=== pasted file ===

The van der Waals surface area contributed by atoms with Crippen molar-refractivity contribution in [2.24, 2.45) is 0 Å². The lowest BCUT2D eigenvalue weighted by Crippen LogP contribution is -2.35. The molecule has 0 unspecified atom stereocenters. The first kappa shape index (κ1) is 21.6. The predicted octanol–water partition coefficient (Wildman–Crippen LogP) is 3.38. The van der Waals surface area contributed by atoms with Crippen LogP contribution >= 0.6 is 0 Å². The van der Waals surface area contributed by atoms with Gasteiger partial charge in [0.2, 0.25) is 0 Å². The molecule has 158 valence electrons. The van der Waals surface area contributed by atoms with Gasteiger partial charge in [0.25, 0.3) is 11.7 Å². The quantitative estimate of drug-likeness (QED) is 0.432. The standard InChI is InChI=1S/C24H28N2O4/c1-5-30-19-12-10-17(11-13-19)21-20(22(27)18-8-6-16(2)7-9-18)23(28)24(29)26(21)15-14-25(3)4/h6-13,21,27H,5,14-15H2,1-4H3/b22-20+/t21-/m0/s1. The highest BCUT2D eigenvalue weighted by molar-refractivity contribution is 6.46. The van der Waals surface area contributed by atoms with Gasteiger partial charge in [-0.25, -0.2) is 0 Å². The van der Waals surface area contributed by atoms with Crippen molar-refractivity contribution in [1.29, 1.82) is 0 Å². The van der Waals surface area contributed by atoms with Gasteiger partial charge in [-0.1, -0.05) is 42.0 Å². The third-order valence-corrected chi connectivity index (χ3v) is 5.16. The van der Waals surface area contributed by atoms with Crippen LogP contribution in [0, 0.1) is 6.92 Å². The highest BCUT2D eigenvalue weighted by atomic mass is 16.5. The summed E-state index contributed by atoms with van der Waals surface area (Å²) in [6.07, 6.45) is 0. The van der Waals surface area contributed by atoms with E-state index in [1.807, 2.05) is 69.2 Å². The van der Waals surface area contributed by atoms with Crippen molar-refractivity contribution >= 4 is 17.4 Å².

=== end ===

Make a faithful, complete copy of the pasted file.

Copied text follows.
The van der Waals surface area contributed by atoms with Crippen molar-refractivity contribution in [2.24, 2.45) is 0 Å². The lowest BCUT2D eigenvalue weighted by Crippen LogP contribution is -2.35. The molecule has 0 unspecified atom stereocenters. The first kappa shape index (κ1) is 21.6. The predicted octanol–water partition coefficient (Wildman–Crippen LogP) is 3.38. The van der Waals surface area contributed by atoms with Crippen LogP contribution >= 0.6 is 0 Å². The van der Waals surface area contributed by atoms with Gasteiger partial charge in [0.2, 0.25) is 0 Å². The molecule has 158 valence electrons. The van der Waals surface area contributed by atoms with Gasteiger partial charge in [0.25, 0.3) is 11.7 Å². The quantitative estimate of drug-likeness (QED) is 0.432. The standard InChI is InChI=1S/C24H28N2O4/c1-5-30-19-12-10-17(11-13-19)21-20(22(27)18-8-6-16(2)7-9-18)23(28)24(29)26(21)15-14-25(3)4/h6-13,21,27H,5,14-15H2,1-4H3/b22-20+/t21-/m0/s1. The highest BCUT2D eigenvalue weighted by molar-refractivity contribution is 6.46. The van der Waals surface area contributed by atoms with Gasteiger partial charge in [-0.25, -0.2) is 0 Å². The van der Waals surface area contributed by atoms with Crippen molar-refractivity contribution in [1.29, 1.82) is 0 Å². The van der Waals surface area contributed by atoms with Gasteiger partial charge in [-0.1, -0.05) is 42.0 Å². The third-order valence-corrected chi connectivity index (χ3v) is 5.16. The van der Waals surface area contributed by atoms with Crippen LogP contribution in [0, 0.1) is 6.92 Å². The highest BCUT2D eigenvalue weighted by atomic mass is 16.5. The summed E-state index contributed by atoms with van der Waals surface area (Å²) in [6.07, 6.45) is 0. The van der Waals surface area contributed by atoms with E-state index in [1.807, 2.05) is 69.2 Å². The van der Waals surface area contributed by atoms with Crippen molar-refractivity contribution >= 4 is 17.4 Å².